Next to the wallpaper was a shelf with two rows of parachutes, and Tom and I each picked out the ones we found most flattering. The FAA requires that aerobatics students (and instructors) wear a parachute during their flights as a final test to make sure that they really want to do this. Simply walking back through the front office with the blue apparatus on our backs was a marker of intent – one which I wore with a proud chin and taut shoulders, strolling past the school’s proletariat. We walked to that green, well worn Mini Cooper.
I’ve gone through many instructors in my flight training. A few of them have been really terrible. One of them – actually probably most of them but I’ve only spoken about it with one of them – hadn’t studied the holy book of aviation, the book where I first read that opening lonely-airplane-on-a-crane story, the book titled Stick and Rudder. Tom had a copy between the folded-over rear seats in his Cooper, with autographs tattooed on its inside cover demarking which of Strom’s students really knew their stuff. I took it as a bit of an insult to my flying talent when he asked if I wanted to check the book out from his library, cement my own fine name in history. I’ve read it twice, Tom.
We drove out of the squirrelly parking lot and around the corner to the John Wayne security gate, where the security officer checked my driver’s license and how white my teeth were before escorting us into the other world. As Tom chauffeured me around, I noticed more things about him. There was a lag to all of his movements, like I could see the instant when his brain initiated a command and then a brief gap of elderly purgatory before his body made it happen. His fingers and hands didn’t jitter. He wore a gold wedding band next to what looked to be his high school class ring. They rubbed. The backs of his hands were spotted like those of a man who had lived and known the sun.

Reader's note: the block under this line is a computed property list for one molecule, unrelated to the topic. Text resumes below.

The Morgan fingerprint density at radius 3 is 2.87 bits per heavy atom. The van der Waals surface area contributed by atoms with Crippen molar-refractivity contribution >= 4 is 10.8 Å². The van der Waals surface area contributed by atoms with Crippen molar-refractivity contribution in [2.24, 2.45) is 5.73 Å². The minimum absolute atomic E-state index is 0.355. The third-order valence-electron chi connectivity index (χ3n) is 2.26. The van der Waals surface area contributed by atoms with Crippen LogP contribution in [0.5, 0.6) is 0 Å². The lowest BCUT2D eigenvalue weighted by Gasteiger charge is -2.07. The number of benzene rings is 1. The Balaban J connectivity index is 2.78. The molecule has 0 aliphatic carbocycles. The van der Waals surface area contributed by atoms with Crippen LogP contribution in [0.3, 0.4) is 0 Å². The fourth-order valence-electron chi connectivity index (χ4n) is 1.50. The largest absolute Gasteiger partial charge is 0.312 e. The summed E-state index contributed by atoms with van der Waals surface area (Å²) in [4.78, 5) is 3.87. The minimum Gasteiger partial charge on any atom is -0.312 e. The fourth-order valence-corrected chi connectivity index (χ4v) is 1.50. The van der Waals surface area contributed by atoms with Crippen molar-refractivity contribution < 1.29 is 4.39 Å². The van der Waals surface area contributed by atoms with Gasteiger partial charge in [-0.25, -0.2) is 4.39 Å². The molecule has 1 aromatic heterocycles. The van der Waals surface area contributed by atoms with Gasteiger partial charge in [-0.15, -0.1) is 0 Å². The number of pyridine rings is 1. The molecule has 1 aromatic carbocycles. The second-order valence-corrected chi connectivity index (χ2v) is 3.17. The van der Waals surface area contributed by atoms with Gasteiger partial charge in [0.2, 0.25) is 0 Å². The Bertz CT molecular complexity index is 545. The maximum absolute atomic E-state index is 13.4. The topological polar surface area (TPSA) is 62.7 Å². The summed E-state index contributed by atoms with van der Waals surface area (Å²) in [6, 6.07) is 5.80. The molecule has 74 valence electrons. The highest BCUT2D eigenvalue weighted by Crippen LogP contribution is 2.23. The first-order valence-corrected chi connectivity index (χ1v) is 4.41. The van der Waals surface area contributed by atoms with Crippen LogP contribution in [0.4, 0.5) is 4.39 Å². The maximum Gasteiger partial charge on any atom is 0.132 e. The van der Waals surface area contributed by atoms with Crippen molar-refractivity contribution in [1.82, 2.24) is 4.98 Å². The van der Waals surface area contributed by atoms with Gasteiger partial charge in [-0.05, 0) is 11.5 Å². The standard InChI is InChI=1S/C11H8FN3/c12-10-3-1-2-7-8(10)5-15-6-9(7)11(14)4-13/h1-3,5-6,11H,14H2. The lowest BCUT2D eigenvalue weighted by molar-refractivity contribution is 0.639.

We arrived at a corridor outside of some smaller hangars where a few bright yellow airplanes from the 1970s were parked. I saw the bird up close for the first time. Normally when I walk out to the planes at Torrance Airport, I wave to the tinted, opaque windows of the control tower a few hundred feet away as an offering of true friendship to my protectors. The John Wayne tower is like half a mile from 77Kilo and blocked by a few garages and a fire station, so my ritual was disrupted.
Furthermore, climbing into any airplane at all, even a big airliner, requires some forced disregard of human intuition – a trust in a type of magic. It makes no sense that these tubes with dainty triangles at their sides can do the flying thing, and the smaller the airplane gets the less convincing the act is. But appraising this yellow airplane and its prospects for safe flight required an even more finely honed suspension of disbelief.
When preflighting an airplane, which I was enlisted to do here, there is a whole manufacturer-sanctioned checklist of things that you don’t want to see: leaks, flat tires, loose bolts, etc. But really quite near the top of my own personal checklist is duct tape. And I was seeing a lot of duct tape.
I was assured that this was a different, aviation specific (upcharged) type of tape, and that it’s really quite a common joiner of the fuselage fabric, and oh-don’t-look-so-white-[checks binder]-Craig-we’re-just-gonna-go-flying-alright? Despite these nicks in the plane’s cosmetic armor, it was also quite obvious why this model qualified as aerobatic. Its wing and rudder were huge for an aircraft this small, and the steel frame was stout and burly compared to the aluminum skeleton of normal trainers. The rest of the preflight was sweaty and hot and included a couple more strange findings, but nothing that actually disqualified the plane. Frankly, if any of the Cessnas that I usually fly performed like this on an inspection – legal but eerie and poorly dressed – I would have cancelled the flight. I’ve done that several times. I’d never let anyone that I cared about sit in an airplane that I was this uncomfortable with.